Jennifer Matis is the proud owner of a striking piece of art. It's public. It's portable. And it's particularly well suited for the city she's come to love.
It's an image of cherry blossoms, and it's tattooed to her body, an explosion of delicate pink petals and meticulously shaded branches that cascades over her left shoulder. Jennifer wears her affection for D.C. not on her sleeve, but on her very arm.
Branching out: Jennifer Matis and her blossom tattoo.
_____By John Kelly_____
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The 33-year-old Takoma Park resident said the idea of commemorating her adopted home town started in the summer of 2001 when she and her boyfriend, Travis Miller, were on a two-month journey across the United States. They saw the Grand Canyon and the Pacific coast, the Rockies and the Cascades. The terrorist attacks of Sept. 11 happened during the trip, and the journey back to Washington was an anxious one. But when they'd finally made their way home and were driving into the District, Jennifer had a realization: This city was just as beautiful as anything she'd seen on her trip. There was no place else she'd rather be.
"It's rare you have that pivotal moment," she said.
The idea of somehow marking that epiphany percolated in the back of Jennifer's mind. Then she changed jobs, going from being a labor lawyer with a private firm to a position at the National Labor Relations Board, a job more in keeping with her growing sense of who she was and what she wanted to do with her life. She felt doubly inspired to mark her growth.
"It came to me like that," Jennifer told me at lunch recently, snapping her fingers for emphasis. In March, she went to San Francisco with Travis to spend seven hours under the needle of Marie Wadman, a tattoo artist who specializes in what are called botanical designs.
"I was a little afraid of the pain," Jennifer said. "I was not afraid of the permanence."
Before heading west, she e-mailed Marie a photo of her arm with a ruler up against it, so the artist could start becoming familiar with Jennifer's unique canvas. She sent photos of cherry blossoms. "I knew I wanted the pink ones."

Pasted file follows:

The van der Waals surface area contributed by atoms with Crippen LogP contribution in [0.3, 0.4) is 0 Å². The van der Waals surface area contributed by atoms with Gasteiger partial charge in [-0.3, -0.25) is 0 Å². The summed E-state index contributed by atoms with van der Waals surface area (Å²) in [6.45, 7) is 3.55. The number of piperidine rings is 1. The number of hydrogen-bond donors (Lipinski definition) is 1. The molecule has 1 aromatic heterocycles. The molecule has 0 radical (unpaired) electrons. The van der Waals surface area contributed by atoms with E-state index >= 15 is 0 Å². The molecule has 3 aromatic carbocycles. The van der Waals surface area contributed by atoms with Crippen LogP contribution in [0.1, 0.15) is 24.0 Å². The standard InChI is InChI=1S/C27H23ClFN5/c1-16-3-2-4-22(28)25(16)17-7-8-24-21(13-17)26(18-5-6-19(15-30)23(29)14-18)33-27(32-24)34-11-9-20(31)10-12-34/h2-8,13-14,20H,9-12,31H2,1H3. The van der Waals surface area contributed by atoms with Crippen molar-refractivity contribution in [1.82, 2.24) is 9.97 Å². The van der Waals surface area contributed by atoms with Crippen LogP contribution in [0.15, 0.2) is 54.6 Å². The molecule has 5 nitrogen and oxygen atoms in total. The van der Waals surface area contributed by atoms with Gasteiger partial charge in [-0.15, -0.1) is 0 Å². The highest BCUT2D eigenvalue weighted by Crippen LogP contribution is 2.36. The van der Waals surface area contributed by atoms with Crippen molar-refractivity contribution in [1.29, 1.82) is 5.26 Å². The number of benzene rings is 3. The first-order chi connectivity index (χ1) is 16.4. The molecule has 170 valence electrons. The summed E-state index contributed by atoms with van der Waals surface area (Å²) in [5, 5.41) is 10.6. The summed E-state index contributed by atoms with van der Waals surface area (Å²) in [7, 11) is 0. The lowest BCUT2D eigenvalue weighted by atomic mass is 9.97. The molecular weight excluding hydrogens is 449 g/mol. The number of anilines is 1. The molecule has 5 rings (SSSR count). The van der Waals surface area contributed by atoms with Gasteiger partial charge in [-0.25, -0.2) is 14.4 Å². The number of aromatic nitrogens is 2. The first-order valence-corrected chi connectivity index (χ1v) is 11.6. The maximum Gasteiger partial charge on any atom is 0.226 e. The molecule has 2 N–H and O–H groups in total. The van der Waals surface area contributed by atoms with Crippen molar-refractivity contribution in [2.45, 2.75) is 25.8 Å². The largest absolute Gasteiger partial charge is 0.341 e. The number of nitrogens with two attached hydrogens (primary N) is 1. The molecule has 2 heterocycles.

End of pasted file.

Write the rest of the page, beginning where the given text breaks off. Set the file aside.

The blossoms are a Washington icon. They symbolize more than just tourist-bait near the Tidal Basin. They represent the fleeting nature of beauty, the need to appreciate the moment, the way in which a single well-turned bud can be a tiny piece of perfection in the midst of a big city.
"Happiness is anywhere you can find it," said Jennifer. In the case of the Connecticut native, that's Washington.
"D.C. was the first place that I ever felt that I was a part of a community," she said.
Getting the tattoo made her even more a part of it. "I thought it was private, that I was doing it for myself," she said of her skin decoration. "But people notice it."
She isn't just that woman on the Metro. She's that woman on the Metro with the cherry blossom tattoo.
"At first, it made me uncomfortable to be so noticeable. Now I realize it makes me more a part of the community."
Jennifer is a welcome antidote to the notion that federal employees are colorless drones. She got her navel pierced to celebrate earning her aerobics instructor certificate. And when she applied at the Labor Relations Board, the government agency that keeps an eye on union-employer issues, she already had a pierced tongue.
To tell the truth, she was a little worried about that perforated organ when she went in for the job interview. Pink studs that blend into the tongue, camouflaging the piercing, can be bought (who knew?), and Jennifer fretted over whether she should wear one.
Would she be selling the NLRB a bill of goods if they hired her thinking her tongue was unmolested? "I agonized over it," she said.
In the end, she wore the pink stud, it gave her an infection and she got the job. Months later, she asked her boss if he'd noticed she had a pierced tongue and whether it would have made any difference.
"He was like, 'We wouldn't care.' "
The cherry blossom tattoo wasn't cheap, costing close to $1,000. But as Jennifer said: "That doesn't seem to be a place you skimp. A suit you can take off if you change your mind."
One co-worker did ask Jennifer what she'd do if she ever moved out of the District.
"I said, 'Well, I'll take it with me. It's attached.' "
To see Jennifer's tattoo in living color, go to www.washingtonpost.com/johnkelly. And if you have an interesting story behind your tattoo, drop me a line: email@example.com.